And you thought that Google is all about complex algorithms and programs. The search engine giant is actually smarter than that. So, if you have followed every rule to the T and avoided its Penguin, Panda and all other webmaster codes, there will still be a human there to catch you. This is when Manual Action Penalty comes in and you receive a message in your search console profile.
Actual humans check our websites?
Google has a dedicated analysis team to this. Although statistics show that only 2% of the total number listed is analysed manually, but you never know when your site can face this screening process. You may have been fine till now, but if manual checking finds a fallacy, you will be de-ranked and asked to review your site.
Why check manually?
After all, it’s a human who is ultimately going to see your page. So, it’s no news that Google pays a certain number of people just to analyse your website. For instance, one such penalty attribute is “Cloaking.” In this, a text is generally hidden from user’s view but is available for Google to see.
It is done by placing white text on a white background. Your traffic will increase as Google search will detect this text but users will have no idea about its presence. A person employed by Google will recognize this and send you an alert message.
Same goes for “Sneaky Redirects.” If any user came to your site expecting a travel blog and got redirected to rucksack purchase page, Google won’t entertain this. Manual analysis will again identify this as spam.
What else do they check?
The list is huge. They check your inbound and outbound links, unnatural links, cloaked images, keyword stuffing, spammy free hosts and more. You are caught if you pay people to link to your website. You are also penalized if there is backlinking from irrelevant forums to your web page.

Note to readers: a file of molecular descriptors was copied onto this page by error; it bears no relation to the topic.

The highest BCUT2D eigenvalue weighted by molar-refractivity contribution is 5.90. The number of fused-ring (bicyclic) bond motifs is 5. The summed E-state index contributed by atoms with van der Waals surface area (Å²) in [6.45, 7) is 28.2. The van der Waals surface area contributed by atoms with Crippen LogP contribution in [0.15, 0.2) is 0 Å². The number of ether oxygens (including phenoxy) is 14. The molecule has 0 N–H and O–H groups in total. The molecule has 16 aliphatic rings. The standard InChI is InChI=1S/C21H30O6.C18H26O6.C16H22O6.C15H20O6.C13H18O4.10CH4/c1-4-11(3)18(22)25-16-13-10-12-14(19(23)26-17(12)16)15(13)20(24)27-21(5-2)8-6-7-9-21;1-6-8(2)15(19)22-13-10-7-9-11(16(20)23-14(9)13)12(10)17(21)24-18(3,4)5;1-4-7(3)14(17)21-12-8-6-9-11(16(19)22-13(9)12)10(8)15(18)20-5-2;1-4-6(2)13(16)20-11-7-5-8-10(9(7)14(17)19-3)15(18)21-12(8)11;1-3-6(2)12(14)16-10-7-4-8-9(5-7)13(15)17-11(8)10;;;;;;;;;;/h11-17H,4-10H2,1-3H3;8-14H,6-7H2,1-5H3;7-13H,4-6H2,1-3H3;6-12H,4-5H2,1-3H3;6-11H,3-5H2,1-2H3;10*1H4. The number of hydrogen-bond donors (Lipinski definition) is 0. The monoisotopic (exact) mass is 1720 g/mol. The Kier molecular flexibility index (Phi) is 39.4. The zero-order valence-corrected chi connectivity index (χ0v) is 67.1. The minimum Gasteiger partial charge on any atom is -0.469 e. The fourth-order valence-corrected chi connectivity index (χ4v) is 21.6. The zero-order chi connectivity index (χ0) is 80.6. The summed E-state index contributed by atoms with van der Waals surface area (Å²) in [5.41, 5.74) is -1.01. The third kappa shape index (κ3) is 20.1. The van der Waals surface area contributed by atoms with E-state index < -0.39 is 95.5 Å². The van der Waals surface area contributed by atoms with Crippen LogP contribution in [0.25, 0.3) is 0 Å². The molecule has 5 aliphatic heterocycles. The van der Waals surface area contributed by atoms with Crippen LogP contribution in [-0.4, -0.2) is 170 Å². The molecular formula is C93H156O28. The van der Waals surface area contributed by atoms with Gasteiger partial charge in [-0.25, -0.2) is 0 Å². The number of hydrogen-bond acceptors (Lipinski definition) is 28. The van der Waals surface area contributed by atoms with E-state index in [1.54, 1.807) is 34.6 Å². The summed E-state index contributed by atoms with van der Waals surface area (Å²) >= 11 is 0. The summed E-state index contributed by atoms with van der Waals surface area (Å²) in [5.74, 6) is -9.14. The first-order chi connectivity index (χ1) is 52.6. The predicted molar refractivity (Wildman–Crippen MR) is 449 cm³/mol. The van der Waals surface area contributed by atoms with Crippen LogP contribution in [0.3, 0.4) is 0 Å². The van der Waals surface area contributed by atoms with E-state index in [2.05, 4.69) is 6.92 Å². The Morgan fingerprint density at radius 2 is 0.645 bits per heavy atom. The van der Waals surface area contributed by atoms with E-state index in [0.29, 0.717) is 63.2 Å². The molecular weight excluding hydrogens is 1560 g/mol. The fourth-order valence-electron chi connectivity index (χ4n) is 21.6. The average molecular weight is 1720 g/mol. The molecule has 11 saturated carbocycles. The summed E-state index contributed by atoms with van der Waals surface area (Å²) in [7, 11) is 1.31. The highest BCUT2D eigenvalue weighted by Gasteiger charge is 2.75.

Another major thing that this manual inspection team checks is user-generated spams. For instance, in your blog section and discussion forums, many users can post irrelevant content with no profile picture and their web page link as the username. Although you have no hand in creating these spams, Google will ask you to remove them.
Say I get penalised. What’s next?
First, there is nothing to worry about. And second, follow Google’s analysis of your page and make the necessary changes. For instance, take the user-generated spams for example. You can personally visit every comment and remove them individually. Such spams are generally robot generated so involve the use of “Captcha.”
Various tools are available that may do this cleaning job for you. Employ Website.crawler to detect spammy outbound links, Akismet for user generated spams and Screaming Frog for redirects. After this whole process, resubmit your page and ask Google for reconsideration.
Be thorough in what you do
Don’t just clean your website for the sake of doing it. You don’t want Google to catch your site the second time. If things become too overwhelming, it’s better to employ an SEO expert. Accompany a Google Doc with your site’s resubmission explaining all the changes that you have made and how you intend to avoid them in future. After all, its manual inspection and you can create an impression.
Final tip, keep you content authentic as well. Manual inspection will catch you for this also. Google just does not tolerate duplicate texts.